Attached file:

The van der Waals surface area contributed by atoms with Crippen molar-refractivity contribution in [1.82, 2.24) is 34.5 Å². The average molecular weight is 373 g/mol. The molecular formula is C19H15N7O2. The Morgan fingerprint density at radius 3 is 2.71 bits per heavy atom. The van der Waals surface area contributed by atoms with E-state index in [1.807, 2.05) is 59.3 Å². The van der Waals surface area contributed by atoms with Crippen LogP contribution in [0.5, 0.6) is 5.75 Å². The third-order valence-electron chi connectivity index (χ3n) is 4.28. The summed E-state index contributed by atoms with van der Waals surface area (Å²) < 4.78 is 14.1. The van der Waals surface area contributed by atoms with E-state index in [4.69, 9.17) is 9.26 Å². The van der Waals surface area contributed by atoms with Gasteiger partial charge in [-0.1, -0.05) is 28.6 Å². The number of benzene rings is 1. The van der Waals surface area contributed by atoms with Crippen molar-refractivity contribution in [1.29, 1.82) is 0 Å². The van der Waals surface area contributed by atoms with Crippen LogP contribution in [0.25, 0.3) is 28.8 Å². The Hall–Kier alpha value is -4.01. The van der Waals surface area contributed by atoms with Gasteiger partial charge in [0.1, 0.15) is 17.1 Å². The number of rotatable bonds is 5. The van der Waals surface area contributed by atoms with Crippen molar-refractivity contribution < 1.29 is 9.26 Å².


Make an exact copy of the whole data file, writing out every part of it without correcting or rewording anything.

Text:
The van der Waals surface area contributed by atoms with Crippen molar-refractivity contribution in [1.82, 2.24) is 34.5 Å². The average molecular weight is 373 g/mol. The molecular formula is C19H15N7O2. The Morgan fingerprint density at radius 3 is 2.71 bits per heavy atom. The van der Waals surface area contributed by atoms with E-state index in [1.807, 2.05) is 59.3 Å². The van der Waals surface area contributed by atoms with Crippen LogP contribution in [0.5, 0.6) is 5.75 Å². The third-order valence-electron chi connectivity index (χ3n) is 4.28. The summed E-state index contributed by atoms with van der Waals surface area (Å²) < 4.78 is 14.1. The van der Waals surface area contributed by atoms with E-state index in [4.69, 9.17) is 9.26 Å². The van der Waals surface area contributed by atoms with Gasteiger partial charge in [-0.1, -0.05) is 28.6 Å². The number of benzene rings is 1. The van der Waals surface area contributed by atoms with Crippen molar-refractivity contribution in [1.29, 1.82) is 0 Å². The van der Waals surface area contributed by atoms with Crippen LogP contribution in [0.25, 0.3) is 28.8 Å². The Hall–Kier alpha value is -4.01. The van der Waals surface area contributed by atoms with Gasteiger partial charge in [0.1, 0.15) is 17.1 Å². The number of rotatable bonds is 5. The van der Waals surface area contributed by atoms with Crippen molar-refractivity contribution < 1.29 is 9.26 Å².